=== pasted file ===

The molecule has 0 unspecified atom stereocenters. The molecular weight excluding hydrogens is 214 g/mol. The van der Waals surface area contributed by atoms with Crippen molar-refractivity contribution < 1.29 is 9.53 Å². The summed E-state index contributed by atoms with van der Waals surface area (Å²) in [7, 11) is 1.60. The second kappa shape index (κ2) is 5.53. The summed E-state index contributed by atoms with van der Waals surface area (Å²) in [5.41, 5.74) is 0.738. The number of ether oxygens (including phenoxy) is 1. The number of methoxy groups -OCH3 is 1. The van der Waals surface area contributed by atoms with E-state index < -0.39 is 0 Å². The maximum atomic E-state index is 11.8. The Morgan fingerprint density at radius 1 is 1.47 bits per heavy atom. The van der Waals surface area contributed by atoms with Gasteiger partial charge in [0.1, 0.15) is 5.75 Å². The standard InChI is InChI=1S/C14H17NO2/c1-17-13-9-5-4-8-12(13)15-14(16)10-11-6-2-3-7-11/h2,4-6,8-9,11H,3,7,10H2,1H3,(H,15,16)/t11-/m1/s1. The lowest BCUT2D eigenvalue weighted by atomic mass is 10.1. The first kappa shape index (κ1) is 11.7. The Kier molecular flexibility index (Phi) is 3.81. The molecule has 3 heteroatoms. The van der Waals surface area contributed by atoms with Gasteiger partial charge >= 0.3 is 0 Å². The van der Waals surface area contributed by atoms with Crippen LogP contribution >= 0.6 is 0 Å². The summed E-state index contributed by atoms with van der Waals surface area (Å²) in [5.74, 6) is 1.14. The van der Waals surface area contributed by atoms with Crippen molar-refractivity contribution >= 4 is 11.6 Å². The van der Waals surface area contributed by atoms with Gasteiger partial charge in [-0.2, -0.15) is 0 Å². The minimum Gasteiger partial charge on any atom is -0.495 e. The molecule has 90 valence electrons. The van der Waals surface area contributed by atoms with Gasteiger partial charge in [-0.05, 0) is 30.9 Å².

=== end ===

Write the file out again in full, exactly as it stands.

The molecule has 0 unspecified atom stereocenters. The molecular weight excluding hydrogens is 214 g/mol. The van der Waals surface area contributed by atoms with Crippen molar-refractivity contribution < 1.29 is 9.53 Å². The summed E-state index contributed by atoms with van der Waals surface area (Å²) in [7, 11) is 1.60. The second kappa shape index (κ2) is 5.53. The summed E-state index contributed by atoms with van der Waals surface area (Å²) in [5.41, 5.74) is 0.738. The number of ether oxygens (including phenoxy) is 1. The number of methoxy groups -OCH3 is 1. The van der Waals surface area contributed by atoms with E-state index < -0.39 is 0 Å². The maximum atomic E-state index is 11.8. The Morgan fingerprint density at radius 1 is 1.47 bits per heavy atom. The van der Waals surface area contributed by atoms with Gasteiger partial charge in [0.1, 0.15) is 5.75 Å². The standard InChI is InChI=1S/C14H17NO2/c1-17-13-9-5-4-8-12(13)15-14(16)10-11-6-2-3-7-11/h2,4-6,8-9,11H,3,7,10H2,1H3,(H,15,16)/t11-/m1/s1. The lowest BCUT2D eigenvalue weighted by atomic mass is 10.1. The first kappa shape index (κ1) is 11.7. The Kier molecular flexibility index (Phi) is 3.81. The molecule has 3 heteroatoms. The van der Waals surface area contributed by atoms with Gasteiger partial charge >= 0.3 is 0 Å². The van der Waals surface area contributed by atoms with Crippen LogP contribution >= 0.6 is 0 Å². The summed E-state index contributed by atoms with van der Waals surface area (Å²) in [5.74, 6) is 1.14. The van der Waals surface area contributed by atoms with Crippen molar-refractivity contribution >= 4 is 11.6 Å². The van der Waals surface area contributed by atoms with Gasteiger partial charge in [-0.2, -0.15) is 0 Å². The minimum Gasteiger partial charge on any atom is -0.495 e. The molecule has 90 valence electrons. The van der Waals surface area contributed by atoms with Gasteiger partial charge in [-0.05, 0) is 30.9 Å².